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The BBC on Atlas Shrugged

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Ayn Rand's Atlas Shrugged discussed by the BBC (on March 31, 2009). It's viewed as an "economic" novel, although the host doesn't think it's actually a "novel".

Some people are very shallow philosophically and it seems that journalists are typically a cut below.

http://news.bbc.co.uk/2/hi/programmes/news...iew/7975404.stm

They come across as somewhat humane to me. :P

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They come across as somewhat humane to me. B)

"Yes, well, she's quite mad with her push for freedom, don't you think?" Not an exact quote but it hits the mark. Yes, well anyone these days who wants a free market is quite mad, don't you think? And inhumane. There's no humanity in her, and one would think that if you had a pimple she would utterly despise you, don't you think?

Egads! Well, it was humorous to watch, but they don't get it at all. Oh, and Atlas Shrugged is good for fourteen year olds, but if you are any older, don't bother. How snidy can you be on British TV? Hopefully their snides will get droves of people to read it.

It's not even a novel, it's just so inhumane, no weaklings are allowed.

:P

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The amount of vitriol coming from this group while attempting to minimize Rand as "mean" is a bit much to suffer through. I had to eventually close the video.

Apparently the UK is still suffering from the brain drain.

The BBC has never reflected the culture. It raises its money by threatening to arrest people who don't subscribe (it's a crime to own a television without subscribing to the BBC... seriously). I get letters threatening to imprison me weekly!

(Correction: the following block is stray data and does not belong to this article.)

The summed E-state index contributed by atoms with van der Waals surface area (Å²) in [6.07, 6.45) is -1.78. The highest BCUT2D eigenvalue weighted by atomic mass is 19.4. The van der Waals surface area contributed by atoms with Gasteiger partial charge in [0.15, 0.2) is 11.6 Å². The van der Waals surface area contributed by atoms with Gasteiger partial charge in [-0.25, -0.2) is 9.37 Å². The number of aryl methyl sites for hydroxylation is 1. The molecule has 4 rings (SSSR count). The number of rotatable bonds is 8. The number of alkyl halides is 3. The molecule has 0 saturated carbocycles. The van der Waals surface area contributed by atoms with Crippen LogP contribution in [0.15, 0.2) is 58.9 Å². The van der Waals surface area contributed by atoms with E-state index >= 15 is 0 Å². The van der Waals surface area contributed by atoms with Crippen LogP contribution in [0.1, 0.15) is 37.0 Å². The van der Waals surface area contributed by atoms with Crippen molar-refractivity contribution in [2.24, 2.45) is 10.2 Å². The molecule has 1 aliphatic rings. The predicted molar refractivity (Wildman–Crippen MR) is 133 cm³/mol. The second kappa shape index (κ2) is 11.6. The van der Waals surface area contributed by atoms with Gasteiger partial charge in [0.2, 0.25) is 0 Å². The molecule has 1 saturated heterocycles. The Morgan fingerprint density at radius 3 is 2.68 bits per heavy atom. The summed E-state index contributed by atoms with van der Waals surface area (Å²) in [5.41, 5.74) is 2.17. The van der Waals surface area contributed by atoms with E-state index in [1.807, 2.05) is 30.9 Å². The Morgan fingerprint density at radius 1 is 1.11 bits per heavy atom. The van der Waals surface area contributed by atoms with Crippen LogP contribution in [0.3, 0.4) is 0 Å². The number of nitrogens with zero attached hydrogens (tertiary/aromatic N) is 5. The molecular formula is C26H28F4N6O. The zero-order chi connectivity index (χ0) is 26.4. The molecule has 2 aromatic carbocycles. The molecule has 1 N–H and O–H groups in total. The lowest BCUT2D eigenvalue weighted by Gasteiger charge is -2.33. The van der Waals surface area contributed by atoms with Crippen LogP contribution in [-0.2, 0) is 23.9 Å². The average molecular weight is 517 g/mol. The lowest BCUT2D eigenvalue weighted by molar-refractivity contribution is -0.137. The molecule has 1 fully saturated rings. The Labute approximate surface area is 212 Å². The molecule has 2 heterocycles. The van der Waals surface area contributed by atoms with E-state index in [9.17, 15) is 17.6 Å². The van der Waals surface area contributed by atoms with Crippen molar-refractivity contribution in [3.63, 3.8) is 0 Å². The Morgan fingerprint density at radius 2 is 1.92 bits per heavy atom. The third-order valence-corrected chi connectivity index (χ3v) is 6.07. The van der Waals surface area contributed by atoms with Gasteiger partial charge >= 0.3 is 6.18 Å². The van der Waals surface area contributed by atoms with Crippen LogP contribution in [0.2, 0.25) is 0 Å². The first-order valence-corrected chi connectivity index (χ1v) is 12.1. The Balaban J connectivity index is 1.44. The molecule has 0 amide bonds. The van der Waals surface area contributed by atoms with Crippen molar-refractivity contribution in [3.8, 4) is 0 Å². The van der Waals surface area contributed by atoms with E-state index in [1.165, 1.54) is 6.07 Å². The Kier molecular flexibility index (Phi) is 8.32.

http://www.youtube.com/watch?v=5a_QX3DECRE

That is the advert they use to "persuade" "customers".

Ordinary people outside of the BBC chatterati are quite receptive to Objectivist ideas.

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Ayn Rand's Atlas Shrugged discussed by the BBC (on March 31, 2009). It's viewed as an "economic" novel, although the host doesn't think it's actually a "novel".

Some people are very shallow philosophically and it seems that journalists are typically a cut below.

http://news.bbc.co.uk/2/hi/programmes/news...iew/7975404.stm

They come across as somewhat humane to me. :P

I'm angry. I find it hard to believe that they even read AS. If they did, then it's clear that they read it with "liberal" blinders on. They want to believe that individualists are crazy and it would appear that nothing will change their minds.

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Paraphrase: "All the main characters are the same, blond with angular jaws. Quite Arian"

Let's see...

Dagny - brunette

Roark - Brunette (? - could be wrong I don't specifically recall)

Fransisco - brunette/South American (tall dark and handsome type)

Galt - Blond --- see I told you they were all blond!

What crap.

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Paraphrase: "All the main characters are the same, blond with angular jaws. Quite Arian"

Let's see...

Dagny - brunette

Roark - Brunette (? - could be wrong I don't specifically recall)

Red hair, iirc.

Fransisco - brunette/South American (tall dark and handsome type)

Galt - Blond --- see I told you they were all blond!

Galt's features were very unique, unlike any human being I'd heard of.

What crap.

And were Wyatt or Rearden handsome? I don't remember thinking of them in that way.